Aim: To test the mediating role of burnout in the relationship between self-efficacy and academic success in nursing students. Design: This was a cross-sectional secondary analysis of longitudinal research aimed at exploring the academic success of nursing students. Methods: We enrolled a convenience sample of nursing students attending 21 Italian baccalaureate nursing degree programmes. Data were collected from 2014 to the 2018-2019 academic year. We analysed the wave of data collected during the third year of the programme. The measurements were the Academic Nurse Self-Efficacy scale (ANSEs) and the Scale of Work Burnout (SWEBO). A mediation analysis with a counterfactual approach was performed. Results: The participants (n = 556) had a median age of 20 years (IQR 19-22) and the majority was female [70.5% (392/556)]. Academic success was reached by 51.97% (289/556) of the students. The findings reveal a significant direct effect of self-efficacy on academic success and also a significant indirect effect of this relationship via burnout. Conclusion: The mechanism by which self-efficacy influences academic performance in nursing students is more complex than a simple direct relationship. Universities should consider screening students for variables affecting academic success to decrease academic costs and increase ranking systems classification. Impact: Nurses' professors should be engaged in strategies to promote self-efficacy. The area of intervention should be structured both during classes and internships, in tandem with the mentor and the clinical nurse.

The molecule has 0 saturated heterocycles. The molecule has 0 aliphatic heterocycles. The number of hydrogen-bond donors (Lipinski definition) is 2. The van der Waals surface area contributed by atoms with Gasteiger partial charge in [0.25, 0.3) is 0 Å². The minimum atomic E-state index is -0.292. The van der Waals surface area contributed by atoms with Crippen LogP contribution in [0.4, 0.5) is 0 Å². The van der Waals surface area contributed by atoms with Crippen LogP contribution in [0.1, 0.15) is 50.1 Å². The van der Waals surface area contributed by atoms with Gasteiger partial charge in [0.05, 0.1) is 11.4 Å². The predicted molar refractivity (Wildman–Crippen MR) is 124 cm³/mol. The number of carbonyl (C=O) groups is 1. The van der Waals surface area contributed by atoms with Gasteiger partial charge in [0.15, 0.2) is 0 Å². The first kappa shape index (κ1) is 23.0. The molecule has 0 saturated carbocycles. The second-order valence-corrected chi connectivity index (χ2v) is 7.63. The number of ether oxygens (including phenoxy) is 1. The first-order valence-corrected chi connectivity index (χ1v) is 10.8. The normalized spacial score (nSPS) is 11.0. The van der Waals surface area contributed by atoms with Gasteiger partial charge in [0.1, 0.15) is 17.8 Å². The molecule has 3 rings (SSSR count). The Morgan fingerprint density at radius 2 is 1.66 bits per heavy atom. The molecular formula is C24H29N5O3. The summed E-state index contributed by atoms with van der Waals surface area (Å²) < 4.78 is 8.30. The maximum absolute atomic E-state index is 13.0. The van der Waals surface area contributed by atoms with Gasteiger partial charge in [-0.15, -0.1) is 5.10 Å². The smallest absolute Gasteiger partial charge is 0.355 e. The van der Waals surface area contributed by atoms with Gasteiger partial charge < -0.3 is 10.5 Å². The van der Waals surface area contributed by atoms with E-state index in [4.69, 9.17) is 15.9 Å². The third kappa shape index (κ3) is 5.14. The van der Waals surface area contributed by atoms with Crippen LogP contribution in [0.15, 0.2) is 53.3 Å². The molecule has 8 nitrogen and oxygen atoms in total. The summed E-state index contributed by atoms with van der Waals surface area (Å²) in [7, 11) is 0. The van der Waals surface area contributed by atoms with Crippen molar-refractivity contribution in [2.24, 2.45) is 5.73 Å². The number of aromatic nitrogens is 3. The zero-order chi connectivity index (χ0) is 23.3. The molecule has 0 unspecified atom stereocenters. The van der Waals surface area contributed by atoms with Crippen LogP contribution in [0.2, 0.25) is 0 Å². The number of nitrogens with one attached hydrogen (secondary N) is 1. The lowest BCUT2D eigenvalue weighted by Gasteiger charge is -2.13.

Self-efficacy, burnout and academic success in nursing students: A counterfactual mediation analysis

Bulfone Giampiera
;
2022

Abstract

Aim: To test the mediating role of burnout in the relationship between self-efficacy and academic success in nursing students. Design: This was a cross-sectional secondary analysis of longitudinal research aimed at exploring the academic success of nursing students. Methods: We enrolled a convenience sample of nursing students attending 21 Italian baccalaureate nursing degree programmes. Data were collected from 2014 to the 2018-2019 academic year. We analysed the wave of data collected during the third year of the programme. The measurements were the Academic Nurse Self-Efficacy scale (ANSEs) and the Scale of Work Burnout (SWEBO). A mediation analysis with a counterfactual approach was performed. Results: The participants (n = 556) had a median age of 20 years (IQR 19-22) and the majority was female [70.5% (392/556)]. Academic success was reached by 51.97% (289/556) of the students. The findings reveal a significant direct effect of self-efficacy on academic success and also a significant indirect effect of this relationship via burnout. Conclusion: The mechanism by which self-efficacy influences academic performance in nursing students is more complex than a simple direct relationship. Universities should consider screening students for variables affecting academic success to decrease academic costs and increase ranking systems classification. Impact: Nurses' professors should be engaged in strategies to promote self-efficacy. The area of intervention should be structured both during classes and internships, in tandem with the mentor and the clinical nurse.
burnout; nursing students; self-efficacy.
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Utilizza questo identificativo per citare o creare un link a questo documento: https://hdl.handle.net/20.500.11769/538560
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